Otherwise, as already intimated above, while the appointment of General Sibanda as an EX Officio member of the Zanu PF politburo may have political and administrative issues to debate or iron out, it nevertheless cannot be said to be unconstitutional or unlawful.
Here is why.
Firstly, it is important to have regard of the all-important section 67 of the Constitution which provides as follows:
67 Political rights
(1) Every Zimbabwean citizen has the right—
(a) to free, fair and regular elections for any elective public office established in terms of this Constitution or any other law; and
(b) to make political choices freely.
(2) Subject to this Constitution, every Zimbabwean citizen has the right—
(a) to form, to join and to participate in the activities of a political party or organisation of their choice;
(b) to campaign freely and peacefully for a political party or cause;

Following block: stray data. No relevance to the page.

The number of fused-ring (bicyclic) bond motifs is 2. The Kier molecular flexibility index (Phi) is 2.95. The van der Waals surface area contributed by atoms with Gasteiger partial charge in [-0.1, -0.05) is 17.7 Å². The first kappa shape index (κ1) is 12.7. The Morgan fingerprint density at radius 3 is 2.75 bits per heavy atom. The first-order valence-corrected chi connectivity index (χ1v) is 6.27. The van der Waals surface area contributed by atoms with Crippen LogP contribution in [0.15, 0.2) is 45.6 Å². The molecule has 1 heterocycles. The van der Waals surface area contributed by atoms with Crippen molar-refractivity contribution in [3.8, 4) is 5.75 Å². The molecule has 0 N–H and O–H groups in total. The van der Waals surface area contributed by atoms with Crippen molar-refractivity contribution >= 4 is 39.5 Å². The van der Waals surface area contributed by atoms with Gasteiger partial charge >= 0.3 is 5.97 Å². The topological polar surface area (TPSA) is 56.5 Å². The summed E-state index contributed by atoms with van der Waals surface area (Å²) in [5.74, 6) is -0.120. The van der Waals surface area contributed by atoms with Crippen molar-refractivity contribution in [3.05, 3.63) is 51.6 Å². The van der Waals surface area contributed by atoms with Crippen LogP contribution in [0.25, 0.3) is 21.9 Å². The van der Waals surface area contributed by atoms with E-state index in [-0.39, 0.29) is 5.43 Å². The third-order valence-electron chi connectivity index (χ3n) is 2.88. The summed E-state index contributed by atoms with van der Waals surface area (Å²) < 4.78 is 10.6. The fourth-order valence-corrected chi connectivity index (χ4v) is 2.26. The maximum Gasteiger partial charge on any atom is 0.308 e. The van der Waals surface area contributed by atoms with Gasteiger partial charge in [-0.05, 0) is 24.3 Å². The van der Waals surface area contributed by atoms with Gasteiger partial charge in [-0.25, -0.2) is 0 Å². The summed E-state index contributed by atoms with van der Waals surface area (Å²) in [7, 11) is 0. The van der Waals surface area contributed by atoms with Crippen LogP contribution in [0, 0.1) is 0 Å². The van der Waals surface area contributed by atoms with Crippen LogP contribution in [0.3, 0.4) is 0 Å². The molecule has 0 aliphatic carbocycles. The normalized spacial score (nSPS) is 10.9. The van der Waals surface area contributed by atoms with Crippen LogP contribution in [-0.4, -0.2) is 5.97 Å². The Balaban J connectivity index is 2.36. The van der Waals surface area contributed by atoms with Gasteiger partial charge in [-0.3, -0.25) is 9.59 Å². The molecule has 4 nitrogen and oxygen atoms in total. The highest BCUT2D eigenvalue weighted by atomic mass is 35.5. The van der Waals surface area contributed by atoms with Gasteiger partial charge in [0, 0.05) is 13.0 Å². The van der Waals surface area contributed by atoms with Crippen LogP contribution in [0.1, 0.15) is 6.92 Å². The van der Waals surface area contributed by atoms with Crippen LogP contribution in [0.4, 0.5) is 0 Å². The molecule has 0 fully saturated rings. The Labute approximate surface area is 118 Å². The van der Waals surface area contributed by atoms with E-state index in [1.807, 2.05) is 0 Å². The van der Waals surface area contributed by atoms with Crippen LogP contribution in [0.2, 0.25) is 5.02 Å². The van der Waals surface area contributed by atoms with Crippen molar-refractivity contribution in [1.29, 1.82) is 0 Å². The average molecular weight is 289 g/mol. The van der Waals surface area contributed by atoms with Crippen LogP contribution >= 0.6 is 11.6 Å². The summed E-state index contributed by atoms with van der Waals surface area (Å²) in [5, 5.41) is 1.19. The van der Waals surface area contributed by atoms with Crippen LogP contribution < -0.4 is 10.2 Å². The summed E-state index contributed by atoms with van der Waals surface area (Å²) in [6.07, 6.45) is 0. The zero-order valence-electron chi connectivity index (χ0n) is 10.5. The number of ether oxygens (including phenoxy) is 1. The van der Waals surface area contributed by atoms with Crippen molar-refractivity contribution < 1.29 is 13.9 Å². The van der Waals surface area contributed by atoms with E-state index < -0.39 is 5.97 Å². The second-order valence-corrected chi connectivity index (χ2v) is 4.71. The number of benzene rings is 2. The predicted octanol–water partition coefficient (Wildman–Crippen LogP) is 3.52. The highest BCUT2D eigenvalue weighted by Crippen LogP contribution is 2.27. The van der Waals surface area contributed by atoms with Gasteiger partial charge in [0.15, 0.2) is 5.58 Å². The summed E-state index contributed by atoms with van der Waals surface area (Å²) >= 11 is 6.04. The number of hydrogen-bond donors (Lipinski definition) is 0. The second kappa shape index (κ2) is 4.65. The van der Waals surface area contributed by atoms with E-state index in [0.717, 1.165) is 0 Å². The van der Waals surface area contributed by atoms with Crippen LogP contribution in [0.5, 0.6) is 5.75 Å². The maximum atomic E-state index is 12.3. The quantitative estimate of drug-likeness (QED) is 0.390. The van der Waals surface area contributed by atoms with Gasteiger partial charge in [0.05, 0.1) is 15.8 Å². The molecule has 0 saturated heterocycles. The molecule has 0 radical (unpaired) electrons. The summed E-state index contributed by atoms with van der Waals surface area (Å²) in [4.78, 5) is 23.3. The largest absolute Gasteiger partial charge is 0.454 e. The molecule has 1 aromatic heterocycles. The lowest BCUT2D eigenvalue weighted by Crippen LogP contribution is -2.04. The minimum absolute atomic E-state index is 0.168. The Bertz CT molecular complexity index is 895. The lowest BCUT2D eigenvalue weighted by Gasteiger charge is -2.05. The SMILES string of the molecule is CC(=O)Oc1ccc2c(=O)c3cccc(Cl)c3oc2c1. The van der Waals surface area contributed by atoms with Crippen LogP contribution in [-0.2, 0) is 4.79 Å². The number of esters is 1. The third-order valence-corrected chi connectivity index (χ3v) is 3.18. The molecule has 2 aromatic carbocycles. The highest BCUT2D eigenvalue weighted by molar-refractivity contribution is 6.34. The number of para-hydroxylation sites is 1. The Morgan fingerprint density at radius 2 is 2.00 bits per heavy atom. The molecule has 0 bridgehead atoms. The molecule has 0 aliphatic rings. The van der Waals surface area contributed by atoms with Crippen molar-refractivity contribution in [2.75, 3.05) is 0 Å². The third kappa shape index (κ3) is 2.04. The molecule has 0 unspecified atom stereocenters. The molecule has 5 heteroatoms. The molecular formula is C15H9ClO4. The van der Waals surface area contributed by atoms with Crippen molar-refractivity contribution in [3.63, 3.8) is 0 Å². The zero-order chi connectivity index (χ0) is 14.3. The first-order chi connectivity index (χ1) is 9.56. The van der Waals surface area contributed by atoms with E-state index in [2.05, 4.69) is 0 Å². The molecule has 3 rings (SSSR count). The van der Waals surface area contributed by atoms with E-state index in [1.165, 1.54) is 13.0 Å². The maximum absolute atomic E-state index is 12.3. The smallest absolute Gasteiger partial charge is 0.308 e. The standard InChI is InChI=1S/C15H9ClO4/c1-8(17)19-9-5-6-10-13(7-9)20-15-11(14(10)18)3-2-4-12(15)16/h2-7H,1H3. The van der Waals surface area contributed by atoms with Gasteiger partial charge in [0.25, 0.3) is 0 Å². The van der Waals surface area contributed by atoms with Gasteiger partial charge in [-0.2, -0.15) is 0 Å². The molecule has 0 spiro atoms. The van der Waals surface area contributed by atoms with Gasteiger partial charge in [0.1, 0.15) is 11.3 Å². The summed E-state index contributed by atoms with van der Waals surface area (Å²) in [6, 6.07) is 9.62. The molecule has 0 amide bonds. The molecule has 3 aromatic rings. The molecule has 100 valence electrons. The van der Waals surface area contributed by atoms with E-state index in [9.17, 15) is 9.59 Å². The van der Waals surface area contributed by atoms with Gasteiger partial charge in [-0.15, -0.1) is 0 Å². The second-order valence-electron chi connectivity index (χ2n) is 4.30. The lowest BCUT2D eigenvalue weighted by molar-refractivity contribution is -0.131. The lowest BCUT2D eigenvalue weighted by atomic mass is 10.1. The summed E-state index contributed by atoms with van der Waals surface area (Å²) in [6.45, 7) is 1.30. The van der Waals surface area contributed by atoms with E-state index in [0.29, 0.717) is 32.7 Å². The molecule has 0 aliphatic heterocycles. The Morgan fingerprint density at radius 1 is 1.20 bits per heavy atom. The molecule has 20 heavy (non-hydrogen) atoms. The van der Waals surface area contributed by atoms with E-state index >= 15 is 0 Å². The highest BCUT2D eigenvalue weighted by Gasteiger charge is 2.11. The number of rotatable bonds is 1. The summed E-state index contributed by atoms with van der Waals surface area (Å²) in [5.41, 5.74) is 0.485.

(c) to participate in peaceful political activity; and
(d) to participate, individually or collectively, in gatherings or groups or in any other manner, in peaceful activities to influence, challenge or support the policies of the Government or any political or whatever cause.
(3) Subject to this Constitution, every Zimbabwean citizen who is of or over eighteen years of age has the right—
(a) to vote in all elections and referendums to which this Constitution or any other law applies, and to do so in secret; and
(b) to stand for election for public office and, if elected, to hold such office.
(4) For the purpose of promoting multi-party democracy, an Act of Parliament must provide for the funding of political parties.